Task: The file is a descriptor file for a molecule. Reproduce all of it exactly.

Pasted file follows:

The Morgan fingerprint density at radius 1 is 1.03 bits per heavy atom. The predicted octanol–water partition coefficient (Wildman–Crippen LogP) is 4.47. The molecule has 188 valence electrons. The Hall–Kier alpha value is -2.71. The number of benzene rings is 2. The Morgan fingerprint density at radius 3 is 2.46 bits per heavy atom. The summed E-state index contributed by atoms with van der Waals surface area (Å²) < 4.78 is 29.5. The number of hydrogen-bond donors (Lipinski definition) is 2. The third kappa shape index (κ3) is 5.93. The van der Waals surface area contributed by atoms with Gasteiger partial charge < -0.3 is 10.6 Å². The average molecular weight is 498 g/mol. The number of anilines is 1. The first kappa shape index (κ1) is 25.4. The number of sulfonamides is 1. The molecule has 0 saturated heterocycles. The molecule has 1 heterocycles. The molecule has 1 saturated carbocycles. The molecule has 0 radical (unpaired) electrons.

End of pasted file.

The Morgan fingerprint density at radius 1 is 1.03 bits per heavy atom. The predicted octanol–water partition coefficient (Wildman–Crippen LogP) is 4.47. The molecule has 188 valence electrons. The Hall–Kier alpha value is -2.71. The number of benzene rings is 2. The Morgan fingerprint density at radius 3 is 2.46 bits per heavy atom. The summed E-state index contributed by atoms with van der Waals surface area (Å²) < 4.78 is 29.5. The number of hydrogen-bond donors (Lipinski definition) is 2. The third kappa shape index (κ3) is 5.93. The van der Waals surface area contributed by atoms with Gasteiger partial charge < -0.3 is 10.6 Å². The average molecular weight is 498 g/mol. The number of anilines is 1. The first kappa shape index (κ1) is 25.4. The number of sulfonamides is 1. The molecule has 0 saturated heterocycles. The molecule has 1 heterocycles. The molecule has 1 saturated carbocycles. The molecule has 0 radical (unpaired) electrons.